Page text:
What is Stock in Trade?
Stock in trade as per ECL finance annual report is:
How significant is Stock in Trade?
Out of the total assets that ECL Finance has i.e. 26755 cr , Stock in Trade is 9713 cr or 36% nearly.
So Stock in Trade is significant and is short term . One look at Stock in Trade and it is clear that it is dominated by sub standard debt. A rough break up is:
So a total of 7687 cr of Stock in Trade is in Corporate debentures. A brief look at this Corporate debt gives an impression that it is really a high yield debt of low quality. There are ofcourse some good names here and there like Shriram/Piramal/Edelwiss group companies/Indiabulls/DHFL/Yes but they are far and few. A crude analysis gives out that around 10% to 12% of corporate debt is in somewhat well know. From a business standpoint too it makes sense to have this kind of debt because short term borrowing would be costly (to acquire this debt) and this kind of debt if one can sell could give a 5% to 10% kind of spread.
The other interesting thing to look at is how much of Stock in Trade was carried over from last year FY17 and was not sold in FY18 in the corporate side. Holding which are present in both FY17 & FY18 can give an idea about that. Roughly this is how the nos. look:
So out of 4653 cr of Stock in Trade ECL Finance could not sell roughly 2053 cr nearly 44% of the corporate debt.
ECL Finance gives the carrying value and market value for quoted debentures and since the market value is higher than the carrying value there is no impact on balance sheet. Incase of unquoted debentures we need to take it on good faith.
Looking at some of the corporate debt ECL Finance has it is easy to see that some of it has had ratings downgrade and most of quoted debt doesn’t trade actively.
If we look at most of the debt matures in CY19/CY20/CY21. So any assumption that Stocks in Trade debt if it is not traded will mature does not hold.
Finally a few questions to those who understand debt markets and accounting:
- How can one mark to market the corporate debt that ECL Finance has when it does not trade in the market? Also incase of rating downgrade which has happened in some cases like the ones below what is the right course of action?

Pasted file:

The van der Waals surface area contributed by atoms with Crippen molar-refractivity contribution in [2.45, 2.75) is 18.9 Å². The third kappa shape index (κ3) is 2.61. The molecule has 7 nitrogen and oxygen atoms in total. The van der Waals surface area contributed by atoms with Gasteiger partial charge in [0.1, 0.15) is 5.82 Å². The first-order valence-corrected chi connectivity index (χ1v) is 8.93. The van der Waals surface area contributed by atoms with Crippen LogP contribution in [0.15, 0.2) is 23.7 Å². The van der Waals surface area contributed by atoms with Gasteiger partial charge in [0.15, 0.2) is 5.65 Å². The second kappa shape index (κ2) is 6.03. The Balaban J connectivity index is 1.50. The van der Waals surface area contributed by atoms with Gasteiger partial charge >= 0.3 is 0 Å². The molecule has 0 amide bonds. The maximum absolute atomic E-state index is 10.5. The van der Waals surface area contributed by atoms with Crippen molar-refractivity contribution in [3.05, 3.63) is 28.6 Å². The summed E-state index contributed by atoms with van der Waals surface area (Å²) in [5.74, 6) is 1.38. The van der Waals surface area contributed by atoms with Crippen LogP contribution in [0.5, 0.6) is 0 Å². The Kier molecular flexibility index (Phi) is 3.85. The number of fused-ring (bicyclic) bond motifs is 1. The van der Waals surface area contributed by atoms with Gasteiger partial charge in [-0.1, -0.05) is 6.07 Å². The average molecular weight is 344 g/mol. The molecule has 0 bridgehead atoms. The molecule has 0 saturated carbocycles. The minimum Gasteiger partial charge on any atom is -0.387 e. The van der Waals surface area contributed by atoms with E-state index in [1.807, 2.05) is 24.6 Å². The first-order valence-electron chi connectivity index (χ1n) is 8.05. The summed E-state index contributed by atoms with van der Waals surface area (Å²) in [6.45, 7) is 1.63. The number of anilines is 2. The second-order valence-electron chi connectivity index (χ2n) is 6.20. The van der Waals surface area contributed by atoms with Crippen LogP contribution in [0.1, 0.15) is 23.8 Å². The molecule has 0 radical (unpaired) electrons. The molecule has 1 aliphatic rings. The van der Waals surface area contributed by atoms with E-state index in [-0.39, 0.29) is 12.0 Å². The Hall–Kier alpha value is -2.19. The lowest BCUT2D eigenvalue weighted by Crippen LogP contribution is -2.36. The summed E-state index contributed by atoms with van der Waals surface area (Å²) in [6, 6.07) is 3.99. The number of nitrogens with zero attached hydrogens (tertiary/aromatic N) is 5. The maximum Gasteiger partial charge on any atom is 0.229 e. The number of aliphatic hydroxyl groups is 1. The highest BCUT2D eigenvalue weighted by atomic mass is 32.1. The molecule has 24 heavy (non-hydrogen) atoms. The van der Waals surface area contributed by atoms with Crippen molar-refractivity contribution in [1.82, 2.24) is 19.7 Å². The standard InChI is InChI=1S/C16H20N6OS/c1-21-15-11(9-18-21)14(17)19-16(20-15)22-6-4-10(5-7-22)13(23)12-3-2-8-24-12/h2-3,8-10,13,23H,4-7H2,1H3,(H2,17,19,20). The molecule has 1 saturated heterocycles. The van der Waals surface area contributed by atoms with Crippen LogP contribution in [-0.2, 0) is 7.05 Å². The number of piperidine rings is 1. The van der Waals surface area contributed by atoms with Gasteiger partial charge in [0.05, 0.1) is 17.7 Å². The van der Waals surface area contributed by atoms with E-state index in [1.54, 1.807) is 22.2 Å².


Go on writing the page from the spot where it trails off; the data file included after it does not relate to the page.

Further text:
2.The major way in which this ‘Stock In trade’ seems to be financed on the liability side is Short term borrowings + Loans from related parties + CBLO + Other current liabilities (maturing term loan + maturing NCD + book overdraft). Now incase of a liquidity squeeze how does this scenario play out since there are no buyers for this kind of corporate debt? Will this not create an ALM scenario?
3. For those invested in Edelweiss the general answer to the quality of debt has been that there are multiple covenants and the underlying assets should be sufficient to address the debt. The argument is based on faith in management and an underlying assumption that they are doing the right thing. Assuming the argument holds good implying Edelweiss can do fine in the long term but isn’t there an underlying dangerous assumption on the short term liquidity not falling apart.
Discl: No holding. ECL Finance’s corporate debt has always been a concern.
ECL Finance Annual Report FY18: https://www.edelweissfin.com/documents/30595/206861/ECL%20Finance%20Ltd.pdf
Great post @Anant and thanks for sharing your findings! Will share my understanding on some of the items below:
Well, as it says below, “incase of debt instruments for which direct quotes are not available, fair value is the lowest of the quotes as on the valuation date as provided by market intermediaries”. If the lowest quote from intermediaries is below cost, they will write it down and run the difference through P&L since its “held for trading” and stock in trade is part of current assets.
I noticed your examples, ABT, Saha, Shree, and Parinee all are quoted corporate bonds. They would take their quotes from market on book closing date and then compare with previous value in the books. Would mark up or down the difference and enter the difference in the P&L (other income). To answer your question - rating downgrade would have pushed bond price down and they would have had to write them down (if quote is available or else go with intermediaries quote).